Coffee Folklore, Magick, and Divination
by SANDRA MIZUMOTO POSEY
Santa Monica Press
Here’s a fun one for you coffee lovers, from an author who loves the drink as thou, and who tells of coffee’s magick and folklore.
Where in the world better than here in Seattle to be well informed on coffee? If you’re captivated by its essence, you’re likely to be by the anecdotal history of coffee presented here as well. Did you know King Solomon is said to have healed the sick with coffee, and that myth portends he was given the medicinal hint by Archangel Gabriel?
Beyond the legends, the book guides us briefly through the written history, including the religious scandals wherein coffee was associated with alcohol and the devil. When Pope Clement VIII was being persuaded by numbers of priests to condemn this devil’s trick, we’re told his reaction after taking a sip: "Why, this Satan’s drink is so delicious that it would be a pity to let the infidels have exclusive use of it. We shall fool Satan by baptizing it and making it a truly Christian beverage."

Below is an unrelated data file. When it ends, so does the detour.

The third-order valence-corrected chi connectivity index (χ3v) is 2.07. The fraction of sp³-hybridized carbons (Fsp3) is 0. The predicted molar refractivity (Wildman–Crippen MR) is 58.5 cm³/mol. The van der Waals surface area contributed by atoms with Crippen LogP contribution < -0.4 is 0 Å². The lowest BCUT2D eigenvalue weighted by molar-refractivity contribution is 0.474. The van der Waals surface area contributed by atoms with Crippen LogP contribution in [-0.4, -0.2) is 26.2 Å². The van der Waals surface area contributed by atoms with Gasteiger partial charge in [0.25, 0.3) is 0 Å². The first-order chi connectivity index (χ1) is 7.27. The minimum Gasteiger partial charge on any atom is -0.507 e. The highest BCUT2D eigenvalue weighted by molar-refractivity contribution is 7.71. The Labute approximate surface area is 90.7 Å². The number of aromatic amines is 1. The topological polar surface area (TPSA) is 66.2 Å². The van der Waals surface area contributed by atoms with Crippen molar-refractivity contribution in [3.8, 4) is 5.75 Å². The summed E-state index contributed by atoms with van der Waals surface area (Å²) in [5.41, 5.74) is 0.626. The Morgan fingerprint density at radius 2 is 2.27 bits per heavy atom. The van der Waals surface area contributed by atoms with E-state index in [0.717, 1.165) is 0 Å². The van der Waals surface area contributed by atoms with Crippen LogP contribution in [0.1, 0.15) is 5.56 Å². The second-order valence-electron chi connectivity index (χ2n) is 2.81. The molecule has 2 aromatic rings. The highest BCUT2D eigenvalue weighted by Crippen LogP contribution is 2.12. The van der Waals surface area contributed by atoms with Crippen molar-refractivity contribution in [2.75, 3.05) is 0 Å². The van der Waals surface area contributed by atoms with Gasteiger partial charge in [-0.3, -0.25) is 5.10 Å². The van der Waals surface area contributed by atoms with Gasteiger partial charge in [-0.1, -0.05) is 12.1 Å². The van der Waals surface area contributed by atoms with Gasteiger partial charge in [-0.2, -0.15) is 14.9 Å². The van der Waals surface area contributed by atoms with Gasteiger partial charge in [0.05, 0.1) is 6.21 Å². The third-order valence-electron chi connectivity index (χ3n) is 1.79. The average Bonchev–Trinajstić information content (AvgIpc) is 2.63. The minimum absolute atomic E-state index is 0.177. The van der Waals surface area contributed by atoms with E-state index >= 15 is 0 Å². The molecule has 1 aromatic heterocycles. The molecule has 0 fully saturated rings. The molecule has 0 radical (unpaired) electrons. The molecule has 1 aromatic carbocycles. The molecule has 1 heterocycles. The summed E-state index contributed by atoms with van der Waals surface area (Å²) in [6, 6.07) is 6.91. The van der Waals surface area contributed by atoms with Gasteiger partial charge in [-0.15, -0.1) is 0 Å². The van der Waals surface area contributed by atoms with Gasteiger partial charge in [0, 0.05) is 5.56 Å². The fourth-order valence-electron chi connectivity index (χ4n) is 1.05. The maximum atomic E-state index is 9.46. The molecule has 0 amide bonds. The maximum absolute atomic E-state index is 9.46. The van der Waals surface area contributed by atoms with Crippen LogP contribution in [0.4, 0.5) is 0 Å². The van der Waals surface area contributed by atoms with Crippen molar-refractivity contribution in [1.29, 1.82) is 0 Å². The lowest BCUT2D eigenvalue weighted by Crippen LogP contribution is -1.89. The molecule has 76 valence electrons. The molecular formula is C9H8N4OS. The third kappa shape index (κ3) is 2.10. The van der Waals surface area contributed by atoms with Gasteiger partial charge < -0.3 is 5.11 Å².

But enough of history alone — Ms. Posey passes little time before introducing us to whispers of Freemasonry, the Golden Dawn, Jungian psychology, Eastern mysticism, and more. She is bringing up the topic of magick in general before swigging her cuppa joe and divining for us. My appreciation for her approach is that she doesn’t make coffee magick out to be something it is not; no claims to an ancient practice, no pointing to dramatic miracles.
Instead, as she says in her introduction, forms of divination "bypass overly logic-driven thought to reach deeper instincts. The medium you use as your psychic tuning fork should always be something that resonates within you." So again I say, where better than in Seattle? If that aroma, that hearty cup some time in your day draws out something deep, something that inspires so many into philosophical conversation, why not focus that inspiration toward higher goals?
Posey offers her thoughts on reading fortunes in cups of coffee — or, as she points out, reading the present to empower one’s future — as well as scrying and brewing potions. Potions? Yeah, that’s what she calls them, and they’re tasty recipes to boot. But potions here means using coffee in ceremony to generate intent, to focus efforts toward a particular goal, and maybe that’s just what potions are anyway.
In any case, all of Posey’s magick seems to be about empowering the individual, which seems a worthwhile pursuit. The final chapter even offers a "Café Nation System" of divination, but she pretends no exclusive truth; rather, she points a way to peek inside and give an ear to that master living there. So if coffee be a push for you toward that inner voice, you might give Café Nation a try.